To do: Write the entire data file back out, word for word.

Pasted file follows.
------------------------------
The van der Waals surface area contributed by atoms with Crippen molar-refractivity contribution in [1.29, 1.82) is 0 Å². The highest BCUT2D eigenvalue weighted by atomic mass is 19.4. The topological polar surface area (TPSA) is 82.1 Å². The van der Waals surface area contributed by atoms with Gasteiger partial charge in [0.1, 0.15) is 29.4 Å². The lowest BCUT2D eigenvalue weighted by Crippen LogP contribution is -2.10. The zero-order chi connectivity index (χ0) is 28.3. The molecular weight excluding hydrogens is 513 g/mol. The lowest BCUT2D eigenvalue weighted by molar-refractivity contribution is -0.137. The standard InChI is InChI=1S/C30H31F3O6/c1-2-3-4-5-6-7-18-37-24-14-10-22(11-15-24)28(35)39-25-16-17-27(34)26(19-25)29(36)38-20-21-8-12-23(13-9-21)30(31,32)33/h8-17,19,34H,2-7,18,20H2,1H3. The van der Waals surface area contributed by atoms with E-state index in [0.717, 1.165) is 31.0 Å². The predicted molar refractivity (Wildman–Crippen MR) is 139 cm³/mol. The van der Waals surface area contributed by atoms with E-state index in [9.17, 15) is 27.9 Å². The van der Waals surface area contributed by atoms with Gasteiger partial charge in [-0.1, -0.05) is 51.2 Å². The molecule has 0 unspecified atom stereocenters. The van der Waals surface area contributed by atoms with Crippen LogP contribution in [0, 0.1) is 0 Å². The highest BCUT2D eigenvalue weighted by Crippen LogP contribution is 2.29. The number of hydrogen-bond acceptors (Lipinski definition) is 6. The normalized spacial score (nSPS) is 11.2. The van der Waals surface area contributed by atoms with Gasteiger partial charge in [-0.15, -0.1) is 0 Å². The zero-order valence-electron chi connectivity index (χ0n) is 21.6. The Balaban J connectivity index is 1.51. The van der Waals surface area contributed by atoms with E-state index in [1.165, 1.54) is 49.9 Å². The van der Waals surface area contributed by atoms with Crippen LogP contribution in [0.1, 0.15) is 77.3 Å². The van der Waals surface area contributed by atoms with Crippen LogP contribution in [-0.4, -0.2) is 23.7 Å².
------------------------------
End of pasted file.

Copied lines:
The van der Waals surface area contributed by atoms with Crippen molar-refractivity contribution in [1.29, 1.82) is 0 Å². The highest BCUT2D eigenvalue weighted by atomic mass is 19.4. The topological polar surface area (TPSA) is 82.1 Å². The van der Waals surface area contributed by atoms with Gasteiger partial charge in [0.1, 0.15) is 29.4 Å². The lowest BCUT2D eigenvalue weighted by Crippen LogP contribution is -2.10. The zero-order chi connectivity index (χ0) is 28.3. The molecular weight excluding hydrogens is 513 g/mol. The lowest BCUT2D eigenvalue weighted by molar-refractivity contribution is -0.137. The standard InChI is InChI=1S/C30H31F3O6/c1-2-3-4-5-6-7-18-37-24-14-10-22(11-15-24)28(35)39-25-16-17-27(34)26(19-25)29(36)38-20-21-8-12-23(13-9-21)30(31,32)33/h8-17,19,34H,2-7,18,20H2,1H3. The van der Waals surface area contributed by atoms with E-state index in [0.717, 1.165) is 31.0 Å². The predicted molar refractivity (Wildman–Crippen MR) is 139 cm³/mol. The van der Waals surface area contributed by atoms with E-state index in [9.17, 15) is 27.9 Å². The van der Waals surface area contributed by atoms with Gasteiger partial charge in [-0.1, -0.05) is 51.2 Å². The molecule has 0 unspecified atom stereocenters. The van der Waals surface area contributed by atoms with Crippen LogP contribution in [0, 0.1) is 0 Å². The highest BCUT2D eigenvalue weighted by Crippen LogP contribution is 2.29. The number of hydrogen-bond acceptors (Lipinski definition) is 6. The normalized spacial score (nSPS) is 11.2. The van der Waals surface area contributed by atoms with Gasteiger partial charge in [-0.15, -0.1) is 0 Å². The zero-order valence-electron chi connectivity index (χ0n) is 21.6. The Balaban J connectivity index is 1.51. The van der Waals surface area contributed by atoms with E-state index in [1.165, 1.54) is 49.9 Å². The van der Waals surface area contributed by atoms with Crippen LogP contribution in [0.1, 0.15) is 77.3 Å². The van der Waals surface area contributed by atoms with Crippen LogP contribution in [-0.4, -0.2) is 23.7 Å².